A leading anesthesiologist told jurors Friday in the trial of Michael Jackson's personal physician that the singer probably caused his own death by injecting himself with a dose of the drug while his doctor wasn't looking.
In his testimony, defense expert Paul White directly challenged the theory put forth by the government's main medical witness, Dr. Steven Shafer. The prosecution expert testified that the only plausible scenario was that Dr. Conrad Murray had left a large intravenous drip of the anesthetic propofol running into the singer's bloodstream for three hours, even after Jackson had stopped breathing.
On Friday, White said Shafer's theory was ruled out by the level of the drug found in Jackson's urine at autopsy. Given the urine levels and evidence at the scene, the more likely explanation was that the singer gave himself the drug, said White, one of the first U.S. researchers to study the drug.
"You think it was self-injection of propofol ... between 11:30 and 12 o'clock?" defense attorney Michael Flanagan asked.
"In my opinion, yes," White said.
White's statement is the first evidence the defense has put forward to support a theory they've argued all along: that it was Jackson, not Murray, who administered the dose of propofol that killed the pop star. Shafer testified that blood levels of the drug found at autopsy did not support self-injection, and he called that a "crazy scenario."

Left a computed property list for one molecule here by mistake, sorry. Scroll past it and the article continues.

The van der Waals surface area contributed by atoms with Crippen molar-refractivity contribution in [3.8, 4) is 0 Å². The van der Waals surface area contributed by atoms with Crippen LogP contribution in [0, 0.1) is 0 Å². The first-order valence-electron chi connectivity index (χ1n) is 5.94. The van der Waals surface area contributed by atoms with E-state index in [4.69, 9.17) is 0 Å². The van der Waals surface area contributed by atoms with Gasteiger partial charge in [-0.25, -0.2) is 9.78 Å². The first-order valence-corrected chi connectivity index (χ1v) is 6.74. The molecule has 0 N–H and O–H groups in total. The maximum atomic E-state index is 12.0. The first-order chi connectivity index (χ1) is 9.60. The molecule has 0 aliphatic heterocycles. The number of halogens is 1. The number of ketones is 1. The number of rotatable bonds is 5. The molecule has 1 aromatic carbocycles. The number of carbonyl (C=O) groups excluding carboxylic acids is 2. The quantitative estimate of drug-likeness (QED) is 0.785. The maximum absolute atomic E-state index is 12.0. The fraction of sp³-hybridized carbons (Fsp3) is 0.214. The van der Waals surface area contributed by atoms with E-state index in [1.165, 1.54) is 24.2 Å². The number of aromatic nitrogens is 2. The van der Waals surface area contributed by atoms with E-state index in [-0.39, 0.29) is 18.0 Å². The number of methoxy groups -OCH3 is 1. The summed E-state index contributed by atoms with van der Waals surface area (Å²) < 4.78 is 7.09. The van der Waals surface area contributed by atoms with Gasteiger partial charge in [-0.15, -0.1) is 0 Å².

White offered no defense to what several medical experts called by prosecutors have told jurors — that even if Jackson gave himself the drug, Murray was still responsible for the singer's death for leaving him unattended. At the beginning of his testimony Thursday, he acknowledged that he could not explain away Murray's conduct.
The concession suggested that Murray's defense planned on admitting that the doctor made missteps but denying that he directly caused his famous patient's death.
The anesthesiologist's testimony also supported a second defense contention: that the singer swallowed several tablets of the sedative lorazepam. That drug, combined with the propofol they say Jackson gave himself, caused a "perfect storm" that killed the star instantly, they have told jurors.
"The fact that there is even a tiny amount of free lorazepam [in Jackson's stomach] is consistent with the theory that he took lorazepam orally," White said.
Flanagan asked if the drugs Murray admitted to giving Jackson in his police interview — small injections of two sedatives followed by a half dose of propofol — could have caused the singer's death.
"Would this present a dangerous situation here?" the attorney asked.
"Not at all," White said.
White, the final defense witness, is expected to resume his testimony Monday at the downtown Los Angeles courthouse and will be cross-examined by a prosecutor. Murray, 58, faces up to four years in prison if convicted of the involuntary manslaughter charge; he has pleaded not guilty.